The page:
All in all, it was a successful day! We reached out to new people in the community, and gave away free medical care. We caught a case of diabetes that was unknown prior to the fair and helped folks gauge their blood pressure, blood sugar, and cholesterol levels (HDL, LDL, Total Cholesterol and Lipid Panel). 

Below are photos from the event! Thanks for reading, and have a great day!

- Dr. Paul Thomas with Plum Health DPC in Detroit, Michigan

Mentoring Students at Wayne State University School of Medicine

Part of my mission, part of the "why" behind what I do, is to educate medical students and inspire them to choose a career in primary care specialties. Primary care doctors have the greatest impact on their communities, have the most tools at their disposal, and are most able to bend the cost curve in the health care ecosystem.

As a part of that mission, I spend a good amount of time interacting with medical students at Wayne State University School of Medicine (WSUSOM). This week, I took part in two different events at WSUSOM. The first was a mentoring session for first year students and the second was a mock interview session for the fourth year students. 

For the first year students, it's an opportunity to get to know each other, learn from each other, and to be a resource. For the fourth year students, it's an opportunity to help them polish their interviewing skills as they prepare for the next step in their careers - residency! 

This next generation of doctors will face significant changes and challenges in the health care system - from greater automation, to precision medicine, to even Artificial Intelligence. I hope that I can be a part of the foundation along with their formal education at WSUSOM that sets them on the right path to success in medicine.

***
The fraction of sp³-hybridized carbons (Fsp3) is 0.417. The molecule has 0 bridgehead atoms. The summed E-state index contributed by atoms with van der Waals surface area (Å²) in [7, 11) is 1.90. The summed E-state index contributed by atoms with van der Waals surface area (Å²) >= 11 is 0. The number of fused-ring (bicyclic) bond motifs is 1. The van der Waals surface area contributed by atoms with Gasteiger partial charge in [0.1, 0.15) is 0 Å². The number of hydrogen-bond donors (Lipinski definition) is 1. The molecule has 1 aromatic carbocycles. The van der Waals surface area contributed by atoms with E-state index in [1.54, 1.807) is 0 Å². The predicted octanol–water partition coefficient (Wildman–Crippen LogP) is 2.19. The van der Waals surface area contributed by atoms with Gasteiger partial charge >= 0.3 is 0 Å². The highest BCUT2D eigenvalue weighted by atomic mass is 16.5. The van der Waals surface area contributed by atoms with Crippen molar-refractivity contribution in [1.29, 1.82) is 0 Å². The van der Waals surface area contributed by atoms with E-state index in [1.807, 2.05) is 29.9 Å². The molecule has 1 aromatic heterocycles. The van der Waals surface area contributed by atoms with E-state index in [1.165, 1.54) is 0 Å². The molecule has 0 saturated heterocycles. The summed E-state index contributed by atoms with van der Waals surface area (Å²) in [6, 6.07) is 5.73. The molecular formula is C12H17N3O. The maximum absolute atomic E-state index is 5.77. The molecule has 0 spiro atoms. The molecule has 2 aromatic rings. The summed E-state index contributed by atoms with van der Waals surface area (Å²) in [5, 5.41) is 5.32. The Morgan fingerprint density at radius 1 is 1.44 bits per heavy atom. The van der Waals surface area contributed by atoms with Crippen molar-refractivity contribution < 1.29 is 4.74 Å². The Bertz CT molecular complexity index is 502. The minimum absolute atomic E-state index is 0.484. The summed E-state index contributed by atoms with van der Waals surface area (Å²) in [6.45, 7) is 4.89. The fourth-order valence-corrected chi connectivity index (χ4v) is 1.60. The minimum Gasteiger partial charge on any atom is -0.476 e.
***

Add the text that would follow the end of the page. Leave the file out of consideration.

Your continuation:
Thanks for reading, and have a beautiful day,

- Dr. Paul Thomas with Plum Health DPC

Wayne State White Coat Ceremony Speech

The White Coat Ceremony, a New Tradition

The annual White Coat Ceremony is a relatively new tradition at medical schools across the country. In order to convey the virtues of the profession - compassion, altruism, duty, honor, respect, and responsibility - Dr. Arnold P. Gold created the event.

The first White Coat Ceremony was held at the Columbia University College of Physicians and Surgeons in New York in 1993. Dr. Gold believed that students should declare their commitment to the profession and the virtues therein at the beginning of their medical school journey, rather than at the end.

Now, 97% of medical schools have a White Coat Ceremony. The Ceremony gives a clear set of guidelines for these doctors-in-training to follow, and students are able to accept the obligations of the profession and commit to upholding the high standards that come with the title of "doctor". 

The Declaration of Commitment

I solemnly pledge myself to consecrate my life to the service of humanity;

I will give to my teachers the respect and gratitude which is their due;

I will develop my skills with conscience and dignity;

The health of my patients and myself will be my first considerations; 

I will respect those things that are confided in me;

I will maintain by all the means in my power the honour and the noble traditions of the medical profession;

My colleagues will be my comrades;